Legislative changes needed for sustainable food system in Wales
5 November 2019
Industrial production of cheap food poses a threat to sustainable and just food systems in Wales, according to a report by researchers at the Sustainable Places Research Institute.
The report, commissioned by the Wales Co-operative Party and members of the Co-operative Group in the National Assembly for Wales, called for legislative changes to support the scaling-out of co-operative economies.
The report identified a number of challenges facing co-operative ways of working, including limited availability for sustainable agriculture training coupled with lack of appropriate support and advice, and too few opportunities for processing and distribution.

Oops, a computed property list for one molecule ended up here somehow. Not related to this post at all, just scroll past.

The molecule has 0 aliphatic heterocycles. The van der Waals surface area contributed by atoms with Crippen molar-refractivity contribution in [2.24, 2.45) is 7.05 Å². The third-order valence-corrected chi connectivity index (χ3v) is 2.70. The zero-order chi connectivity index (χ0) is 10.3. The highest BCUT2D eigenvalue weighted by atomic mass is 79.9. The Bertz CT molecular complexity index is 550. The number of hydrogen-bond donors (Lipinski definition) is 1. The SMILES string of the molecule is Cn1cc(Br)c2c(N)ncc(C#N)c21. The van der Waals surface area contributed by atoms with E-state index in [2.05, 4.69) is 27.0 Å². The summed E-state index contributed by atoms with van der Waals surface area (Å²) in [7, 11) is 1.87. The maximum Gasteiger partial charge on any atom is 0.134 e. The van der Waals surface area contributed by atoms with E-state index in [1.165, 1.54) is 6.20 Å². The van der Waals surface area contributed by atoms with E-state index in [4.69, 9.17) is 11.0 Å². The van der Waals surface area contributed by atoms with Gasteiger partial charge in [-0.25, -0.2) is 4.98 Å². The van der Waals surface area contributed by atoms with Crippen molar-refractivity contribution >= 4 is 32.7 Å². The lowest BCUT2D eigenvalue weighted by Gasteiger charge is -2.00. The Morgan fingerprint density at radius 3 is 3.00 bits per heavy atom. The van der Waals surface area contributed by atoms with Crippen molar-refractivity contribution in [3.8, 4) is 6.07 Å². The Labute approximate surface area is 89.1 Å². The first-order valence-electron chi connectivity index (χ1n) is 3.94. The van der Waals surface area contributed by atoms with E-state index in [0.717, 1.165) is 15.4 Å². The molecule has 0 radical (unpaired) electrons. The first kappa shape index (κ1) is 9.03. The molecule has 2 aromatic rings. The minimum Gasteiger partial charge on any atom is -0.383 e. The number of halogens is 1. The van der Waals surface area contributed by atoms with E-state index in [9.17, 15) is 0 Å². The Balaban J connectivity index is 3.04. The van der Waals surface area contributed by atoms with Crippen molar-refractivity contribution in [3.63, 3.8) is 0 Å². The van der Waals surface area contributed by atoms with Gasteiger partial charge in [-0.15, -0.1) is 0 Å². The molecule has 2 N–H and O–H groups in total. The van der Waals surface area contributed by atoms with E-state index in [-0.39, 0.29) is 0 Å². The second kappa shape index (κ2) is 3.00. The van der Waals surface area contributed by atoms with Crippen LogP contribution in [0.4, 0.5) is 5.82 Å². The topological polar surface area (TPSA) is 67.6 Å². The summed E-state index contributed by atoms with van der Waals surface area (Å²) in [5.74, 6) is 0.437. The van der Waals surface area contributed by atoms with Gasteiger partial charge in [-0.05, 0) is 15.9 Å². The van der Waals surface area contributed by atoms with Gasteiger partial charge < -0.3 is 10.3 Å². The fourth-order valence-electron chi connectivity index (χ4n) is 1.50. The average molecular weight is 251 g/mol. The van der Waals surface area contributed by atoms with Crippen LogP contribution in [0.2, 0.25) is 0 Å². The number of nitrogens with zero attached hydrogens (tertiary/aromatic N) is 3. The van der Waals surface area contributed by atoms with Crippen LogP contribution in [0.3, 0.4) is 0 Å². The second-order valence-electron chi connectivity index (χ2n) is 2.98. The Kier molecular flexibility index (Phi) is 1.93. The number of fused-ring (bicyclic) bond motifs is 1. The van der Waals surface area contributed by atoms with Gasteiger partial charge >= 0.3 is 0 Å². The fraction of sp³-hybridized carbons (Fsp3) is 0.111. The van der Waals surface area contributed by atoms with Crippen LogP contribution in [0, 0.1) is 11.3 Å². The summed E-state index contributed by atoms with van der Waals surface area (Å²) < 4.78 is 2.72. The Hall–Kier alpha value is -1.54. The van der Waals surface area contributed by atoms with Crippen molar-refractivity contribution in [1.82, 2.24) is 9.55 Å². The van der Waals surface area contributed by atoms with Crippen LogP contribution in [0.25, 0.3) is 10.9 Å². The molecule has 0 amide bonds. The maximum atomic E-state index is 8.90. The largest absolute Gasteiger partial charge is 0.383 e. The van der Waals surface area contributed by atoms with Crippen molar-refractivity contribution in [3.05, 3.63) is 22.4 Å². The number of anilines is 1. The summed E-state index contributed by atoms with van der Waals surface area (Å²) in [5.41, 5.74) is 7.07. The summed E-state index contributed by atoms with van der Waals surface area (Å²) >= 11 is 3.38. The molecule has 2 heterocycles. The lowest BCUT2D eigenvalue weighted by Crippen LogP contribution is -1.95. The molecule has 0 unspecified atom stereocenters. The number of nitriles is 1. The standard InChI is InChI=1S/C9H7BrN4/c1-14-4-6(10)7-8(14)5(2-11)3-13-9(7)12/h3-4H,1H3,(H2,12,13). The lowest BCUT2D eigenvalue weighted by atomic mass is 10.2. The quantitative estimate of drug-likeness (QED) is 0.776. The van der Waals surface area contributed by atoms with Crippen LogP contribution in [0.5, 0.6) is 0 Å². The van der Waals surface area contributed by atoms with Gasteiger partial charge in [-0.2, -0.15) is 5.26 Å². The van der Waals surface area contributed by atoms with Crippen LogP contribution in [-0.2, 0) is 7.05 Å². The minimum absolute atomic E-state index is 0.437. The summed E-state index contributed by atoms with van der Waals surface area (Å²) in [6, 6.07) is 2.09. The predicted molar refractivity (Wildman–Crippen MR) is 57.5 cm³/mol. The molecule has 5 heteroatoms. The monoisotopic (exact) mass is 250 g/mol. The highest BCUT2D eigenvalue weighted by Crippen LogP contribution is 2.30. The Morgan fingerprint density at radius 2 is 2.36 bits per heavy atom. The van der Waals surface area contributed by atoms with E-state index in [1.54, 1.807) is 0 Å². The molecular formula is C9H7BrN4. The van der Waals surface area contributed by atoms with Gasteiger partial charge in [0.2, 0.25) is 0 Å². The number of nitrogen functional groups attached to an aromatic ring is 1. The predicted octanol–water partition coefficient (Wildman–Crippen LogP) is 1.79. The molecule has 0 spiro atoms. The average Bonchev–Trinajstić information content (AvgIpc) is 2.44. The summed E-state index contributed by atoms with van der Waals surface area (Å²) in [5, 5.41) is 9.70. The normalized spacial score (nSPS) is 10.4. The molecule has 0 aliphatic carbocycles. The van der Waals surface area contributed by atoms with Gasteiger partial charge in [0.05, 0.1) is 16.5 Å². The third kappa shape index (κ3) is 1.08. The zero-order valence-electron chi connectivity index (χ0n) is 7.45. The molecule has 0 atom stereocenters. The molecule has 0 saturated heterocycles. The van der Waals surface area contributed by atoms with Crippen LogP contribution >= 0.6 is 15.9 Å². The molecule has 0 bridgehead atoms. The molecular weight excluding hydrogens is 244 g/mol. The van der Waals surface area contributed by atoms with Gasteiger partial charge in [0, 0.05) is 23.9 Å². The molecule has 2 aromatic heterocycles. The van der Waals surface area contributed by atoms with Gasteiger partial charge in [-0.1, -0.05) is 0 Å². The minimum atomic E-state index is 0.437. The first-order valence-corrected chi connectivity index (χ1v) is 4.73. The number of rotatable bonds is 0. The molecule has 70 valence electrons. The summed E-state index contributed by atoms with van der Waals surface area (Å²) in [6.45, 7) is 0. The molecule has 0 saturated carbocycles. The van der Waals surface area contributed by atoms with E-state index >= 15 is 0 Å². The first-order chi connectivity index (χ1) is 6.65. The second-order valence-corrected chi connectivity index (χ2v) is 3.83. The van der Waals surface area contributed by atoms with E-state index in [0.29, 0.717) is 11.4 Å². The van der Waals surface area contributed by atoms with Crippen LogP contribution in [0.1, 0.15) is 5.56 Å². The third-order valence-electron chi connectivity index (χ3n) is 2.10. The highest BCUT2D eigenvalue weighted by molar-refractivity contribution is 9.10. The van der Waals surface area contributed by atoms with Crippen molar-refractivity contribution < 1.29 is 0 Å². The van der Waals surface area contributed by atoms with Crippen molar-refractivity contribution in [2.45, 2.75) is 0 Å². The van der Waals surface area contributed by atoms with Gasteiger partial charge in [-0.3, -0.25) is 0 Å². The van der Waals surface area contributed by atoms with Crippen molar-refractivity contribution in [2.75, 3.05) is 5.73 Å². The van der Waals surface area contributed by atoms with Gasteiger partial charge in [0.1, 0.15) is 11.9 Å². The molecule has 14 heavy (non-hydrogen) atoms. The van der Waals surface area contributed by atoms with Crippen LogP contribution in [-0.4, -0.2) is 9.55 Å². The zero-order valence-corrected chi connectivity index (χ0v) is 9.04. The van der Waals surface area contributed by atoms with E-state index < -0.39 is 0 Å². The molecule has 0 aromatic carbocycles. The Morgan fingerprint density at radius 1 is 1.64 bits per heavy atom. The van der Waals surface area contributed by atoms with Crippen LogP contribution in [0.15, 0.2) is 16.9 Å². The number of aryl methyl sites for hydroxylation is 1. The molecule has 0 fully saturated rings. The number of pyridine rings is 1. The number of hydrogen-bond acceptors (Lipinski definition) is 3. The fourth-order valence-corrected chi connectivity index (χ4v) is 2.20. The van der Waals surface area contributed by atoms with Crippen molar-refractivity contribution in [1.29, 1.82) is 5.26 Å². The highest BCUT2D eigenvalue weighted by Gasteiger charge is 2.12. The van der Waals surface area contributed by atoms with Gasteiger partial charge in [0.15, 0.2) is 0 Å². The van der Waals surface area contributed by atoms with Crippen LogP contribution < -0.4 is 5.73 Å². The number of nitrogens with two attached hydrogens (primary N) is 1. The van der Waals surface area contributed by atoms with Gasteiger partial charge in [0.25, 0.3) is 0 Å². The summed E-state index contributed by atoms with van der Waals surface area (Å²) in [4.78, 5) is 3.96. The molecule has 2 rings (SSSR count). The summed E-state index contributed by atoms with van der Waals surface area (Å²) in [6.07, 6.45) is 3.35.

Dr Poppy Nicol, co-author of the report, said: “Co-operative ways of working must be central to a cross-sectoral Welsh Food Policy to ensure a sustainable food system in Wales.
Community-based food co-operatives are an important way of addressing food justice through cultivating local food economies.
“Governments play a key role in supporting co-operatives through implementing policies and legislation that promote and encourage co-operative ways of working. Through legislation, Wales could become a pioneering nation for sustainability and justice.”
To address the challenges, the report outlines three key policy recommendations:
- Scaling out sustainable and just food production in Wales;
- Co-producing Local Food Economies and Cultures through Food Hubs
- Supporting Co-operative Welsh Economies: information, training and advice.
Huw Irranca-Davies AM, Chair of the Co-operative Assembly Group said: “Food justice is a key campaign for the Co-operative Party in 2019. We believe that healthy, sustainable food must be affordable and accessible to everyone in Wales, and that co-operation has a key role to play in achieving that.”
The report, published today, is available to download in full here